NetChoice Voices Concerns Over House Judiciary Committee Antitrust Hearing

Tomorrow, the House Judiciary Committee will hold a hearing entitled “Online Platforms and Market Power, Part 1: The Free and Diverse Press.” NetChoice is concerned that the hearing will be used to push for government to protect big media companies rather than to act in the interests of consumers.

“It’s clear this is just an attack on social media by big media companies upset that they no longer control our news and views,” said Carl Szabo, Vice President and General Counsel at NetChoice.

“Big media is showing its true colors by supporting antitrust exemptions for themselves, while demanding tougher antitrust enforcement on tech businesses.”

“It’s hypocritical for legislators to simultaneously complain about the size of tech businesses while seeking to pass a law to give more power to Rupert Murdoch and Carlos Slim.”

“Big media is struggling to dominate again as they did before the internet,” continued Szabo. “Rather than looking for government to tear down tech businesses, big media should follow tech’s lead and innovate so they are more competitive.”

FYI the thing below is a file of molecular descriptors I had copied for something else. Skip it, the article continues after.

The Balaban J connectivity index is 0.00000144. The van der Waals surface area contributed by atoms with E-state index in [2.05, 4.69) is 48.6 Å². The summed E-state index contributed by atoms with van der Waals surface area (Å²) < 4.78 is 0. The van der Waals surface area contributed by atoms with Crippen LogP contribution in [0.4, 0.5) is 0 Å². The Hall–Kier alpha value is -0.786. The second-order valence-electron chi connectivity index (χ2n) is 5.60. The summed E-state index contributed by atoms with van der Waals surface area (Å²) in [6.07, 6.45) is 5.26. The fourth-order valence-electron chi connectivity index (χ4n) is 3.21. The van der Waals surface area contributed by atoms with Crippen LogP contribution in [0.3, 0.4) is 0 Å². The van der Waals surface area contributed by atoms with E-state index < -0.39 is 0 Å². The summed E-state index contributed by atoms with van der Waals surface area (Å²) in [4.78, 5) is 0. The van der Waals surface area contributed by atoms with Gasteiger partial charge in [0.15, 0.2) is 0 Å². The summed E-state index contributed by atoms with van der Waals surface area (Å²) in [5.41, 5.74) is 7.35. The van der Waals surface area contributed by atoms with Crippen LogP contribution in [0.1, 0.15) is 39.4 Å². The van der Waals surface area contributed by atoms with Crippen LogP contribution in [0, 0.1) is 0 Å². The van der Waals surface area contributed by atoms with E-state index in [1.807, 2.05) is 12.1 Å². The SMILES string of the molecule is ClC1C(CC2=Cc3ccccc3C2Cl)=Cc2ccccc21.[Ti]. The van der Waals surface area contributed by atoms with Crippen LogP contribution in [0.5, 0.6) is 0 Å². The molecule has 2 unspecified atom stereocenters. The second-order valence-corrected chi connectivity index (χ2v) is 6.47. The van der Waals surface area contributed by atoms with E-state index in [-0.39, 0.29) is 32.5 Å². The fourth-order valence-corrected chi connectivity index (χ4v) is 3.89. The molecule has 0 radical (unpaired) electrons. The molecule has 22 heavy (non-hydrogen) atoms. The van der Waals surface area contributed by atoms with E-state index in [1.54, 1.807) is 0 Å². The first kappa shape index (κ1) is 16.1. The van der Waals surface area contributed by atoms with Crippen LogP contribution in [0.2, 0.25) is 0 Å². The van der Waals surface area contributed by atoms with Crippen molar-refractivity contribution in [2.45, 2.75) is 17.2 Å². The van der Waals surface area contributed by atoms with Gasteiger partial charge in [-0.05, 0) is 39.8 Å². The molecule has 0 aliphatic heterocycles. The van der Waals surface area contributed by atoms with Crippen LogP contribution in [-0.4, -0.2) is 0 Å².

NetChoices Voices Concerns with “Protecting Children from Online Predators Act.”

Today, Sen. Hawley (R-MO) announced plans to introduce the “Protecting Children from Online Predators Act.” The bill would ban “video hosting websites” from showing videos depicting minors as part of Youtube recommendations.

“While Hawley’s goal is to help minors, his bill would suppress all videos featuring minors — with the unintended effect that high schools and youth groups like the YMCA cannot effectively promote their activities.”

“The largest social media platforms are devoting substantial resources to remove child exploitation content from their websites. Twitter, YouTube, and Facebook together removed over 16 million users who had violated child safety standards in the second half of 2018.”

NetChoice Applauds New YouTube Community Guidelines

Today, Google announced in a blog post that it is updating YouTube’s community guidelines. The move will further reduce the presence of supremacist and hateful content on YouTube’s platform.